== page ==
We’ve updated RIFT documentation at http://doc.reverbrain.com/rift:rift
It includes new Authorization header (only riftv1 method is described, S3 methods are coming), handlers ACL updates
Enjoy and stay tuned!
Rift allows you to store popular content into separate groups for caching. This is quite different from elliptics cache where data is stored in memory in segmented LRU lists. Persistent caching allows you to temporarily put your data into additional elliptics groups, which will serve IO requests. This is usually very useful for heavy content like big images or audio/video files, which are rather expensive to put into memory cache.
One can update list of objects to be cached as well as per-object list of additional groups. There is a cache.py with excessive help to work with cached keys. This tool will grab requested key from source groups and put them into caching groups as well as update special elliptics cache list object which is periodically (timeout option in cache configuration block of the Rift) checked by Rift. As soon as Rift found new keys in elliptics cache list object, it will start serving IO from those cached groups too as well as from original groups specified in the bucket. When using cache.py tool please note that its file-namespace option is actually a bucket name.
To remove object from cache one should use the same cache.py tool – it will remove data from caching groups (please note that physically removing objects from disk in elliptics may require running online eblob defragmentation) and update special elliptics cache list object. This object will be reread sometime in the future, so if requested key can not be found in cache, it will be automatically served from original bucket groups.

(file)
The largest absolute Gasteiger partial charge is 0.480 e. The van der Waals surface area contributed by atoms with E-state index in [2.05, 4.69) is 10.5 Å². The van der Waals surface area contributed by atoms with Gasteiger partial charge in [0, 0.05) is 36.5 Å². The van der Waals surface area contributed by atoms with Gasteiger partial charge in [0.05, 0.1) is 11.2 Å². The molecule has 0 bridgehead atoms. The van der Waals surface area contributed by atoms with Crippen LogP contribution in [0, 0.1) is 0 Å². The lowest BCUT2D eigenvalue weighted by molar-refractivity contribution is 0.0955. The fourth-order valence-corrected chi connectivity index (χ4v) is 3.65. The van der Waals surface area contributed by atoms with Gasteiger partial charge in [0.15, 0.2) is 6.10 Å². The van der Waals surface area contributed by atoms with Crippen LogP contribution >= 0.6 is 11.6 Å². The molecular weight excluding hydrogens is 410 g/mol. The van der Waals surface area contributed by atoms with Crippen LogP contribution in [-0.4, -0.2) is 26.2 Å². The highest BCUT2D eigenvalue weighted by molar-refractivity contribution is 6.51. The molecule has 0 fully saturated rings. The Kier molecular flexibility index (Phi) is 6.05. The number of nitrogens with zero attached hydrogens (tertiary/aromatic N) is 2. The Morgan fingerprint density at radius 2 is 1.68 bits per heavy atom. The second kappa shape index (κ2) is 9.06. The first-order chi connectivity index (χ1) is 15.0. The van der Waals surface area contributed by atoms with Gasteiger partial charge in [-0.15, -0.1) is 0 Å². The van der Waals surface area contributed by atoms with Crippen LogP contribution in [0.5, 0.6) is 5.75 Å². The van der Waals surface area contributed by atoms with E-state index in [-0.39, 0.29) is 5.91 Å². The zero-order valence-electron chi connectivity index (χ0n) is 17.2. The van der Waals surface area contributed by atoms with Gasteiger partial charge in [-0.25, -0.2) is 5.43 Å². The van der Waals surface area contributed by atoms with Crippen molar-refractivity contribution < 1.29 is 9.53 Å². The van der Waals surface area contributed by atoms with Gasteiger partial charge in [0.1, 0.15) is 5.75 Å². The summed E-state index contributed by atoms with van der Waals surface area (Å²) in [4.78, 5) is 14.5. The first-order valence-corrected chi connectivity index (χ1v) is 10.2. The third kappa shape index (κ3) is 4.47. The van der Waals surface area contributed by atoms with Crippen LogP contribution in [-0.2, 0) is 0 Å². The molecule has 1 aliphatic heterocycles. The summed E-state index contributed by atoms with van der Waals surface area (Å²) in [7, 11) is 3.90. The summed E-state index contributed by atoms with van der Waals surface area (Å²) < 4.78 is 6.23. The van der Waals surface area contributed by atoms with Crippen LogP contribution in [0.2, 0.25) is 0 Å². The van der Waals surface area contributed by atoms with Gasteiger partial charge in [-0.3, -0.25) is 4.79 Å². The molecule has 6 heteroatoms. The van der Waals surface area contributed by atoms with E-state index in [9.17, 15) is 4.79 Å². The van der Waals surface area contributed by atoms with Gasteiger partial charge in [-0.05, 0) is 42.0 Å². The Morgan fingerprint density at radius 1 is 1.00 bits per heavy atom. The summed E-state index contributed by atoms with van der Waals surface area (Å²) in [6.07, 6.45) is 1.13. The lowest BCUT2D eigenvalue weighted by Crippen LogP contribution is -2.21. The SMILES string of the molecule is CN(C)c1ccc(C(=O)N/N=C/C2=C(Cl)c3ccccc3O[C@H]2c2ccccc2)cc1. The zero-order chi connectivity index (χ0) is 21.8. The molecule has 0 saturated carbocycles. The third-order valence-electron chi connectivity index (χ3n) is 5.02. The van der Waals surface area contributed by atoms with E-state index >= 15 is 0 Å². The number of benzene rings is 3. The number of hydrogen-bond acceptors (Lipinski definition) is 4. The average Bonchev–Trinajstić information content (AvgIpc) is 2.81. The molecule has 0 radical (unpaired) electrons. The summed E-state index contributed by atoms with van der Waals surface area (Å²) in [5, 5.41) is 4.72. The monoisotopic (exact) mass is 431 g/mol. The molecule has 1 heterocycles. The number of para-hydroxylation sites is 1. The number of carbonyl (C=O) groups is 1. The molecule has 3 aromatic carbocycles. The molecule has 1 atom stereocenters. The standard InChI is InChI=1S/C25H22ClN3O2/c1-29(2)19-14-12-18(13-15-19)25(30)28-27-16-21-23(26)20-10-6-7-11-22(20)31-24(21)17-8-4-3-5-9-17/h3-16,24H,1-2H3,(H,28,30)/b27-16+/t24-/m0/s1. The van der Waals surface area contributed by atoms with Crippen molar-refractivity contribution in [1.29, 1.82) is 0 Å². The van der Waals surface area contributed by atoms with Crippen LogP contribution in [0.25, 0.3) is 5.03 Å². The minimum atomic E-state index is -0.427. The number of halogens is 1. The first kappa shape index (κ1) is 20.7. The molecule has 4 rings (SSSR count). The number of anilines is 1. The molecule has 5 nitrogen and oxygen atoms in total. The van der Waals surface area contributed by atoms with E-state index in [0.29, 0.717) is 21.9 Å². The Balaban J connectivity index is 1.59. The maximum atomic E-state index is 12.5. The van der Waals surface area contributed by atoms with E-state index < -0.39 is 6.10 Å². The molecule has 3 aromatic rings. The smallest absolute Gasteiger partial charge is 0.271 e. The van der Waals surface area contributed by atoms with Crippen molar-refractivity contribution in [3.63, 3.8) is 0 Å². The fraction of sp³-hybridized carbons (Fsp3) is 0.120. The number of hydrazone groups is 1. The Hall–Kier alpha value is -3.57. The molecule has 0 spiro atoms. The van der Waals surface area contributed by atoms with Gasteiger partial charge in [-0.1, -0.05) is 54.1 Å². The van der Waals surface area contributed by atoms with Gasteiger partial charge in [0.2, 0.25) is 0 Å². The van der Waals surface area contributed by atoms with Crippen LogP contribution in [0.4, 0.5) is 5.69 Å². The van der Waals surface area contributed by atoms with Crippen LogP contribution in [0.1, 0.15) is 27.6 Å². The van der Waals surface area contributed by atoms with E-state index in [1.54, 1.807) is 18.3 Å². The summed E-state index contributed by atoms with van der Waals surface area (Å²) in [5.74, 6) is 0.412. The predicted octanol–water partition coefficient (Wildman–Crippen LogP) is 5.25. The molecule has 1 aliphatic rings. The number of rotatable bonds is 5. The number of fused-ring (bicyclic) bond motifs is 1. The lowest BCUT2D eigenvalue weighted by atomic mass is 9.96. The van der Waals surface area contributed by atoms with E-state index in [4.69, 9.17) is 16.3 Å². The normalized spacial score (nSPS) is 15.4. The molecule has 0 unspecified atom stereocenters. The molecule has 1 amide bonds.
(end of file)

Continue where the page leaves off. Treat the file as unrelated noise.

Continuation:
The second most wanted feature in elliptics HTTP frontend RIFT is ACL support.
Rift already provides S3-like buckets – namespace metadata which allows to store data in separate per-bucket unique groups, to have ability to fetch the whole list of objects stored in given bucket, and of course use the same object names stored in different namespaces. Rift also allows you to have a set of objects cached in special groups, each ‘cached’ object may have its own set of groups to check first. This option can be used to cache commonly used objects in additional groups like temporal in-memory or SSD groups.
And now I’ve added ACL support to buckets. As stated ACL is an access control list where each username is associated with secure token used to check
Authorization header and auth flags which allow to bypass some or every auth check.
Admin must setup per-bucket ACL using
rift_bucket_ctl tool where multiple
–acl option can be used. This control tool uses following format:
user is a username provided both in URI (
&user=XXX) and acl (< code>–acl XXX:token:0).
token is used to check
Here is the whole state machine of the Rift’s authentication checker (when bucket has been found and successfully read and parsed by the server):
- if group list is empty, not found error is returned